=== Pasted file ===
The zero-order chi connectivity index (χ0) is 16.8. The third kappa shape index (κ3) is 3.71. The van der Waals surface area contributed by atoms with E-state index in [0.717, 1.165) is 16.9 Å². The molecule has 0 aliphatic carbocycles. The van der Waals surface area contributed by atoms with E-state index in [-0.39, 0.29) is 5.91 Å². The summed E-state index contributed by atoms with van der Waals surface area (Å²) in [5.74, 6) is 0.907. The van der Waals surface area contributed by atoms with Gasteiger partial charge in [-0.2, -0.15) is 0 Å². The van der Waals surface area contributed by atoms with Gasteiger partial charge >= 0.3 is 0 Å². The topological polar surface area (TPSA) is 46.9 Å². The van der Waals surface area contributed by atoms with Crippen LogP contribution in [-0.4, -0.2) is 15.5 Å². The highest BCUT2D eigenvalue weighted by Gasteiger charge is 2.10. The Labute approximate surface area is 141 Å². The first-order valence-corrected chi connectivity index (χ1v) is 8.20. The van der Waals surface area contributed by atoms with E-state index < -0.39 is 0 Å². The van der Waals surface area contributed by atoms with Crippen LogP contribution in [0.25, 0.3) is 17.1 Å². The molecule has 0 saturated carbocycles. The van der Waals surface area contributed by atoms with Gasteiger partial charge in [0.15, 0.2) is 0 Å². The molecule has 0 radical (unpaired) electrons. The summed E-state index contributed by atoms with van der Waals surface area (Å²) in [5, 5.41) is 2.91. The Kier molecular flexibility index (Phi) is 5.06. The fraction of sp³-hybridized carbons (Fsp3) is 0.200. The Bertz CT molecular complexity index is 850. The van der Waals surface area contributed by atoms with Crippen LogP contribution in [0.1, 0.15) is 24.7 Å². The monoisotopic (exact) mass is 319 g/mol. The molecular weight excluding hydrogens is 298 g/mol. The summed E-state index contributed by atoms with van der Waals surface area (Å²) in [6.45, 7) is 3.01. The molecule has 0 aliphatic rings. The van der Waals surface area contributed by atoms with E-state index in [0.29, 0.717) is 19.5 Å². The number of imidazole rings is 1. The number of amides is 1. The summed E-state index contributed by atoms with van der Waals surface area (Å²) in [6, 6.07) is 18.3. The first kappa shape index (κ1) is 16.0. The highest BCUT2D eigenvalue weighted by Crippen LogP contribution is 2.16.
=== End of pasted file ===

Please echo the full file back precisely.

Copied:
The zero-order chi connectivity index (χ0) is 16.8. The third kappa shape index (κ3) is 3.71. The van der Waals surface area contributed by atoms with E-state index in [0.717, 1.165) is 16.9 Å². The molecule has 0 aliphatic carbocycles. The van der Waals surface area contributed by atoms with E-state index in [-0.39, 0.29) is 5.91 Å². The summed E-state index contributed by atoms with van der Waals surface area (Å²) in [5.74, 6) is 0.907. The van der Waals surface area contributed by atoms with Gasteiger partial charge in [-0.2, -0.15) is 0 Å². The van der Waals surface area contributed by atoms with Gasteiger partial charge >= 0.3 is 0 Å². The topological polar surface area (TPSA) is 46.9 Å². The van der Waals surface area contributed by atoms with Crippen LogP contribution in [-0.4, -0.2) is 15.5 Å². The highest BCUT2D eigenvalue weighted by Gasteiger charge is 2.10. The Labute approximate surface area is 141 Å². The first-order valence-corrected chi connectivity index (χ1v) is 8.20. The van der Waals surface area contributed by atoms with E-state index < -0.39 is 0 Å². The van der Waals surface area contributed by atoms with Crippen LogP contribution in [0.25, 0.3) is 17.1 Å². The molecule has 0 saturated carbocycles. The van der Waals surface area contributed by atoms with Gasteiger partial charge in [0.15, 0.2) is 0 Å². The molecule has 0 radical (unpaired) electrons. The summed E-state index contributed by atoms with van der Waals surface area (Å²) in [5, 5.41) is 2.91. The Kier molecular flexibility index (Phi) is 5.06. The fraction of sp³-hybridized carbons (Fsp3) is 0.200. The Bertz CT molecular complexity index is 850. The van der Waals surface area contributed by atoms with Crippen LogP contribution in [0.1, 0.15) is 24.7 Å². The monoisotopic (exact) mass is 319 g/mol. The molecular weight excluding hydrogens is 298 g/mol. The summed E-state index contributed by atoms with van der Waals surface area (Å²) in [6.45, 7) is 3.01. The molecule has 0 aliphatic rings. The van der Waals surface area contributed by atoms with E-state index in [0.29, 0.717) is 19.5 Å². The number of imidazole rings is 1. The number of amides is 1. The summed E-state index contributed by atoms with van der Waals surface area (Å²) in [6, 6.07) is 18.3. The first kappa shape index (κ1) is 16.0. The highest BCUT2D eigenvalue weighted by Crippen LogP contribution is 2.16.